Author Archives: Christian Braunlich

About Christian Braunlich

Chris Braunlich is vice president of the Thomas Jefferson Institute for Public Policy. The views expressed here are his own and do not necessary reflect the opinions of the Institute or its Board of Directors. He may be reached at c.Braunlich@att.net.

Goodbye, Farewell … and Thanks.

Author’s Note:  When Cameron Elementary School Principal George Towery retired in 2010, I wrote the following column about his accomplishments and his leadership.  In a world in which many seem to define themselves by their politics, it’s hard to imagine … Continue reading

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Immigration Reform: “Redirect, Not Reduce”

President Trump last week endorsed legislation introduced by Senator Tom Cotton (R-AR) and Representative David Perdue (R-GA) that would reform legal immigration in America through a “merit-based” system and slash immigration based on family ties – for a 41 percent … Continue reading

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When Politicians Hurt Low Income Workers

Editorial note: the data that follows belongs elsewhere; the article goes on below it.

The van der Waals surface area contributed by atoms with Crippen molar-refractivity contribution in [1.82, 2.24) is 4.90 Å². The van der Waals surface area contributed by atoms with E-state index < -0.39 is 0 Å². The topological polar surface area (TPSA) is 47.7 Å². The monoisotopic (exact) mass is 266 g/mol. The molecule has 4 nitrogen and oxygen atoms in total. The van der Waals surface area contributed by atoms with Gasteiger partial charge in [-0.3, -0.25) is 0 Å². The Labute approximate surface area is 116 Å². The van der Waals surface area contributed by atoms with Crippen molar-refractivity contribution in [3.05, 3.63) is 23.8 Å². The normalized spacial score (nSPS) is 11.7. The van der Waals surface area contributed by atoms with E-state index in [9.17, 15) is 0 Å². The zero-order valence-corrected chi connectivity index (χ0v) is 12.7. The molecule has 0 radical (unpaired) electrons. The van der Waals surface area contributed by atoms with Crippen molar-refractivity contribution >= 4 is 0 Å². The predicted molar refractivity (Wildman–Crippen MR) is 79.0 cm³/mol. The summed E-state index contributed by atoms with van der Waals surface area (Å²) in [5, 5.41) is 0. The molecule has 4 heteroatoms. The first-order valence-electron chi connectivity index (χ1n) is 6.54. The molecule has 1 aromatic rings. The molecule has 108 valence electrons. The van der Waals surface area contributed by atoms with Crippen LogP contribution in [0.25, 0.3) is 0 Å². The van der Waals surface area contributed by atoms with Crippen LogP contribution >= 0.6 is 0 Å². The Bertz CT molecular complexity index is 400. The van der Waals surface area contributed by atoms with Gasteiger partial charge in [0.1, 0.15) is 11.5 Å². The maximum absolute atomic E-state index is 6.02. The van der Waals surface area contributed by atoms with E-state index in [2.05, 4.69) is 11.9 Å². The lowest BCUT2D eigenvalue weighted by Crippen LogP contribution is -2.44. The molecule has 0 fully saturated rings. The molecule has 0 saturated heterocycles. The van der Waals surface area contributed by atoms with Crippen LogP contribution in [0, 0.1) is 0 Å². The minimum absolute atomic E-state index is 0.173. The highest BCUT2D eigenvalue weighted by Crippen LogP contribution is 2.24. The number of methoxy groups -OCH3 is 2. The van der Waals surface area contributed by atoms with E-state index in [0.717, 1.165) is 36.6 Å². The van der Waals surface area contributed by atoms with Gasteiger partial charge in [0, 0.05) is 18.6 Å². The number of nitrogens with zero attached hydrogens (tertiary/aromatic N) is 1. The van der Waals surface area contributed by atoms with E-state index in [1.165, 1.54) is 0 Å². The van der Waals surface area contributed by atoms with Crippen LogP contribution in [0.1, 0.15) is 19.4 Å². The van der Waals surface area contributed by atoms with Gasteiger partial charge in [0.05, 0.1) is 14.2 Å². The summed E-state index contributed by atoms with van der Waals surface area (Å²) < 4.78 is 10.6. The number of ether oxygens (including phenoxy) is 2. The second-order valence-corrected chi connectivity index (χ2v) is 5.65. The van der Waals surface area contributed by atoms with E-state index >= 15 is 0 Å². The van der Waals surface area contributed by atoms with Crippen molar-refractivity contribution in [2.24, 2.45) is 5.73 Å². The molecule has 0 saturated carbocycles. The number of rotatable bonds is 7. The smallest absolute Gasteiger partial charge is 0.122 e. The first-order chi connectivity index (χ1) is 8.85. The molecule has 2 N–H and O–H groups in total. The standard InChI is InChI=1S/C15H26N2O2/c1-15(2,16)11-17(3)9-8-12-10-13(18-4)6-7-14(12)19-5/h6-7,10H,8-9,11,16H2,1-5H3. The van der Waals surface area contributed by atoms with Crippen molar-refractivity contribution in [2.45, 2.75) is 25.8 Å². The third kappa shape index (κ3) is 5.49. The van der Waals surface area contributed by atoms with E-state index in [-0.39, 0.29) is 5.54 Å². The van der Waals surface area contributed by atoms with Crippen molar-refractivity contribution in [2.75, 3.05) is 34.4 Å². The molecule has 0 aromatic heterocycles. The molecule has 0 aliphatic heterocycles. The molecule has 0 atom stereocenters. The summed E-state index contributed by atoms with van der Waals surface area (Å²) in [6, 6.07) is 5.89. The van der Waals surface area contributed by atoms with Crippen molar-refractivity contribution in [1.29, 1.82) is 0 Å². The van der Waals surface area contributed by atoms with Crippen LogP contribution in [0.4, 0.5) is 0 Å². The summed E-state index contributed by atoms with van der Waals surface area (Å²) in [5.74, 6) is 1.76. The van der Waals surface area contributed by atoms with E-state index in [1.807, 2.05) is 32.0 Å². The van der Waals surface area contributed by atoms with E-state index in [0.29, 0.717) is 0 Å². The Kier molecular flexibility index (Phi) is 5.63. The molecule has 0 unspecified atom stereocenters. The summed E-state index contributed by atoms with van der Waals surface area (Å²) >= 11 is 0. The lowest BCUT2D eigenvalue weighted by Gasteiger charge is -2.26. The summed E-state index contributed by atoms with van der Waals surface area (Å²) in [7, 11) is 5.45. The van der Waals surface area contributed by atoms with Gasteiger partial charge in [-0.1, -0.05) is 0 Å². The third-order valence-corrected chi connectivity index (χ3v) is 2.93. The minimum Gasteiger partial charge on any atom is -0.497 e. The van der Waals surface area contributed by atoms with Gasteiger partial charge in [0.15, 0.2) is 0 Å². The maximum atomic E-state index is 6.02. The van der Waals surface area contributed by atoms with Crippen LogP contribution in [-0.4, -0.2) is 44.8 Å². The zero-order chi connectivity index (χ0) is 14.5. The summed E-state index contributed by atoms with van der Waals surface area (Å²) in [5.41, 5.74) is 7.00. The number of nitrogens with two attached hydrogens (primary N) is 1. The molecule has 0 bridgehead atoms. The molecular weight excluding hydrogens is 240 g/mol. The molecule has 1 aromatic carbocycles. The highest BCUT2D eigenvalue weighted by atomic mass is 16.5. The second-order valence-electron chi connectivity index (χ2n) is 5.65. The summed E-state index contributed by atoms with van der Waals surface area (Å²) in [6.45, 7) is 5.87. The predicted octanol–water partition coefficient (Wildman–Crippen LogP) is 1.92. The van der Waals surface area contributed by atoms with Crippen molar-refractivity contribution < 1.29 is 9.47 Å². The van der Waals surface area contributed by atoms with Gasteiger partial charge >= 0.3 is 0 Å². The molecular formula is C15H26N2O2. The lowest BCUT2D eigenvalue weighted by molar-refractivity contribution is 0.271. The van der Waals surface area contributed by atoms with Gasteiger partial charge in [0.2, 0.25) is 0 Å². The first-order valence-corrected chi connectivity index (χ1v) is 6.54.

As part of what The Washington Post called a “leftward lurch” during the Virginia gubernatorial primary, Lt. Governor Ralph Northam signed onto a number of liberal policy initiatives aimed at shoring up his left flank – among them, increasing the … Continue reading

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Expand Pre-K Access by Expanding Private Scholarships

The latest annual report from the National Institute for Early Education Research ranks Virginia #29 in early education access for four-year-olds – a statistic comparing unfavorably to the Commonwealth’s surrounding states. Some argue that increasing early childhood education access can … Continue reading

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Getting Right on Crime

From Richard Nixon to Donald Trump, conservatives have long known how to be “tough on crime.”

But there is an increasing movement by conservatives to be “Right on Crime” — to insist on transparency in the criminal justice system with the goal of protecting the public, lowering crime rates, and conserving taxpayers’ money.

The movement started in 2007 in Texas, when legislators found themselves with a choice between spending more than $3 billion for 17,000 new prison beds or reforming their system by shifting spending for residential and non-residential treatment-oriented programs for non-violent offenders, along with enhancing in-prison treatment programs.

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